What tech companies can learn from beer’s microcarbonated marketing mush

By Francis Moran

There may be few products more reduced to commodity status than mass-produced beer. (As Monty Python almost said, “Why is mass-produced beer like making love in a canoe? They’re both f*cking close to water.” The Python troupe, in the wonderful Hollywood Bowl rendition of their famous “Australian Philosophers Drinking Song,” were actually lampooning American beer, but I think the line holds up.)

Still, this doesn’t prevent the big beer companies from constantly trying to introduce new elements they hope will boost their brand’s share of market by a percentage point or two. Who can blame them? Gain even one-tenth of a percentage point in new market share in Canada and you’ve boosted your revenues by some $90 million.

And so we have seen refinements of almost every sort imaginable. Ice beer, dry beer, lime-infused beer, beer in tall cans, cans that tell you when the beer is cold — countless such iterations have come and gone. You know one brewery has tripped onto something that’s working when all the rest pile on.

The latest is Molson Coors Canada’s microcarbonated lager.

Not being a beer drinker, I was first made aware of the advent of this wondrous new beverage when one of my teenage sons — also not (yet) a beer drinker, I hasten to add — pointed to a huge billboard advertising the new stuff and asked me what microcarbonated meant. I told him I was pretty sure it was nothing more than a typical beer company marketing gimmick. But his follow-on questions about why a company would spend what was obviously a lot of money telling people about a new product feature that doubtless lived more convincingly in a headline than it would on the taste buds of beer drinkers got me thinking, too.

So I looked at the website for the new beer, looked at a dozen or so online taste tests of it and polled beer-drinking friends and acquaintances who had tried the stuff. The consensus was that whatever microcarbination was supposed to do, the product was indistinguishable from good old Molson Canadian, the brewery’s flagship product.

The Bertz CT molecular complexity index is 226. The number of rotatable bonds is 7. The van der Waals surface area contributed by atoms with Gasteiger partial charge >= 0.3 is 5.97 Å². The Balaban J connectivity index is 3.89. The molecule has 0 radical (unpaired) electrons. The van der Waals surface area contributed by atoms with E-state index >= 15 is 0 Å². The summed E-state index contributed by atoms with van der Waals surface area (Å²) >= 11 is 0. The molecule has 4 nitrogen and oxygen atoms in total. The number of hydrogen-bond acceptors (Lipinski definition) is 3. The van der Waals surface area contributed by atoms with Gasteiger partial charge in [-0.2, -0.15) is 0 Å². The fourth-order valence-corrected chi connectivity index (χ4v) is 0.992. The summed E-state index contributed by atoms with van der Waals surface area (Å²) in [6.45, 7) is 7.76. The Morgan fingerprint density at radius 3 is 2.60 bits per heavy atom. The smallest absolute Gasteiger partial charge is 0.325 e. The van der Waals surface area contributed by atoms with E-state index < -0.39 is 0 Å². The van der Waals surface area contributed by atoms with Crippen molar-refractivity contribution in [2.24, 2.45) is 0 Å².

So, what was Molson thinking?

The company’s stated objective was to create a premium beer brand but the marketing jury is still very much out on that one.

Here’s my view.

Their tagline, “The world’s only microcarbonated lager” is the kind of powerful unique selling proposition that business schools tell you every product needs. What every USP needs, though, is a genuine value proposition that consumers will buy into again and again. And this new product seems to be lacking that. While many of the folks I polled admitted they bought the beer because they had seen the advertising materials, or when they saw its shiny and distinctive new labelling in the beer store — another consistent beer company marketing tactic is to mix up the labelling and even the packaging every now and again — they probably wouldn’t buy it again because it didn’t deliver on its advertised promise of being something new and different.

There are a few sharp lessons here for technology companies.

  • It’s not what you say your product delivers that matters; it’s what your customers get out of it.
  • It’s not your brand promise that establishes how the marketplace will see you; it’s how well and consistently you deliver on that promise.
  • And it’s not your latest feature that will win the day; it’s the benefit, if any, that that feature delivers to your customers that will create a sustainable competitive differentiation.

Bottom line: Microcarbonated beer may have delivered a powerful marketing line for Molson, one that other beer companies may well emulate in their relentless quest for the tiniest improvement in market share. But unless the promise it conveys actually pans out by way of delivering some kind of value to consumers — and every indication is that it isn’t — it will end up as just one more mushy marketing line on the slag-heap of bad marketing campaigns.

Francis Moran
Francis Moran
Francis Moran is principal of Francis Moran & Associates, a consultancy that provides business-to-business technology ventures with the strategic counsel required to make their innovations successful in a highly competitive marketplace. Francis can be reached at [email protected]

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